News & Views
Cook stands up to stand out

Recently, Tim Cook, the openly gay CEO of Apple, made a bold move by stating that Apple, as a company, was deeply disappointed that the state of Indiana was signing a “Religious Freedom” bill. The law grants business owners the right to refuse service to customers whose values conflict with theirs – notably, same-sex individuals.


“Apple is open for everyone. We are deeply disappointed in Indiana’s new law,” Cook said on Friday on his Twitter account.

Cook’s public concern over the new law has since been followed by a swath of support from other executives and brands standing “out” against discrimination, including NASCAR, an institution that is often perceived as conservative.

U.S. brands and businesses have long recognized that discrimination, in all its forms, is bad for business and community. For many brands, a central mission is to empower and enrich customers’ lives. But not every CEO would articulate such a definitive position on a political issue such as this one.

The reason that CEOs such as Tim Cook, along with brands, are publicly voicing opinions on political issues is that there has been a fundamental shift in marketing in the past 10 years. Advertising and marketing campaigns are increasingly engaging consumers by communicating a wider message, in many instances unrelated to the brand, that effects and champions social change.

Traditionally, in marketing campaigns, the brand message and product always take center stage. Now, these are often secondary. Instead, brands are harnessing wider social issues and human-centric stories to connect with consumers emotionally. They’re using societal issues as conduits through which to generate brand awareness and consumer preference.

For example, a 2013 Google Plus campaign showed how a brand – in this instance, Google – can change people’s lives and encourage social progress. In promoting Google Plus’s feature Google Hangouts, the brand entered itself and its product into a conversation around the most debated issue in France at the time: same-sex marriage. Google partnered with the association Tous Unis Pour l’Egalité and created the first social same-sex marriage. The teams made it possible for French gay couples to get married in France via Hangout, with a mayor from Belgium, where same-sex marriage is legal, officiating. The ceremony was witnessed online by family and friends and broadcasted live on YouTube for the whole world to see. These first social same-sex weddings provided a platform from French gay couples could be heard and speak out about their rights. Google helped the debate progress in France by giving a voice to the many supporters of marriage equality.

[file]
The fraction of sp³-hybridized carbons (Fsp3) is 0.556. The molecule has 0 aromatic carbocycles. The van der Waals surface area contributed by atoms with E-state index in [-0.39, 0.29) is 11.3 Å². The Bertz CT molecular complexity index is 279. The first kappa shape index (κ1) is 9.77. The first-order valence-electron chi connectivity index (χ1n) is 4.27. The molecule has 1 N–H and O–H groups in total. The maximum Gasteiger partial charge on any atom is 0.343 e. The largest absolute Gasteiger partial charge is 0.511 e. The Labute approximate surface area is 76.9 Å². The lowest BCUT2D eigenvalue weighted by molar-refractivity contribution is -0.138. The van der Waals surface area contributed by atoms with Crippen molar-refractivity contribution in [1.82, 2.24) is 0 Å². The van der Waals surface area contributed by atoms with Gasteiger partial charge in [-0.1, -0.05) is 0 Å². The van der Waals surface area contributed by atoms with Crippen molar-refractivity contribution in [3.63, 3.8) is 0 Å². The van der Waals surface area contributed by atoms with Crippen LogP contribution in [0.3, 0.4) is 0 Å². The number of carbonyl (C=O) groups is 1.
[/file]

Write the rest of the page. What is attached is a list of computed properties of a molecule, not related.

Using political, environmental, and social issues is an effective way to make your brand stand out and get people taking. By having an opinion and voicing a concern about an issue, such as the new law in Indiana, Apple has situated itself within a major news story and managed to stand out from its competitors as being progressive and socially responsible.

Still, the wider issue surrounding same-sex rights – such as those in countries outside of the US, where basic human rights for LGBT people don’t even exist, and LGBT people are at risk of imprisonment and death – are much more serious. While brands are making statements about social change, they are, importantly, not delving more deeply into some of the more shocking and outrageous human rights issues at play. Indeed, Cook was called a hypocrite by Carly Fiorina, the former CEO Hewlett Packard, because Apple does business in markets where homophobia (along with sexism) is more severe than in the US, including Indiana.

Cook’s effort to stand “out” could mark the beginning of the opportunities and challenges facing brands now and in the future. Marketing campaigns that communicates important political issues to engage people help their brands to stand out, while also helping to bring about social justice.

First appeared on CLIO Awards

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